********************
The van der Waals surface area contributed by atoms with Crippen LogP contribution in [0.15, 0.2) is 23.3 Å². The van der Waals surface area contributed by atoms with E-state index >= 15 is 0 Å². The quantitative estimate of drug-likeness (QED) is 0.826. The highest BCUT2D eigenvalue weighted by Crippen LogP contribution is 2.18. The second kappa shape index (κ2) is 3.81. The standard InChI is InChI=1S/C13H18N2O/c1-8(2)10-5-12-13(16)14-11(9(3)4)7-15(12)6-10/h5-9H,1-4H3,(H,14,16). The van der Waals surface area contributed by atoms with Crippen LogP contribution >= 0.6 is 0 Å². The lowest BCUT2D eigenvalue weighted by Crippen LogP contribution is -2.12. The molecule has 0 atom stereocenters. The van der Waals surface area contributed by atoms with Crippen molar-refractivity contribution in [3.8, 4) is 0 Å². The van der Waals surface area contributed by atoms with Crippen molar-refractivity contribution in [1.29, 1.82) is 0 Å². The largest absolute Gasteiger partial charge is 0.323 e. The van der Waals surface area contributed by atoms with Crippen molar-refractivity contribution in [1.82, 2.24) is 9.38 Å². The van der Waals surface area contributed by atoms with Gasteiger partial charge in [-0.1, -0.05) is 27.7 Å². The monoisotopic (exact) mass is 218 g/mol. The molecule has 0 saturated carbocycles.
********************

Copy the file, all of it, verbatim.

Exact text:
The van der Waals surface area contributed by atoms with Crippen LogP contribution in [0.15, 0.2) is 23.3 Å². The van der Waals surface area contributed by atoms with E-state index >= 15 is 0 Å². The quantitative estimate of drug-likeness (QED) is 0.826. The highest BCUT2D eigenvalue weighted by Crippen LogP contribution is 2.18. The second kappa shape index (κ2) is 3.81. The standard InChI is InChI=1S/C13H18N2O/c1-8(2)10-5-12-13(16)14-11(9(3)4)7-15(12)6-10/h5-9H,1-4H3,(H,14,16). The van der Waals surface area contributed by atoms with Crippen LogP contribution >= 0.6 is 0 Å². The lowest BCUT2D eigenvalue weighted by Crippen LogP contribution is -2.12. The molecule has 0 atom stereocenters. The van der Waals surface area contributed by atoms with Crippen molar-refractivity contribution in [3.8, 4) is 0 Å². The van der Waals surface area contributed by atoms with Crippen molar-refractivity contribution in [1.29, 1.82) is 0 Å². The largest absolute Gasteiger partial charge is 0.323 e. The van der Waals surface area contributed by atoms with Crippen molar-refractivity contribution in [1.82, 2.24) is 9.38 Å². The van der Waals surface area contributed by atoms with Gasteiger partial charge in [-0.1, -0.05) is 27.7 Å². The monoisotopic (exact) mass is 218 g/mol. The molecule has 0 saturated carbocycles.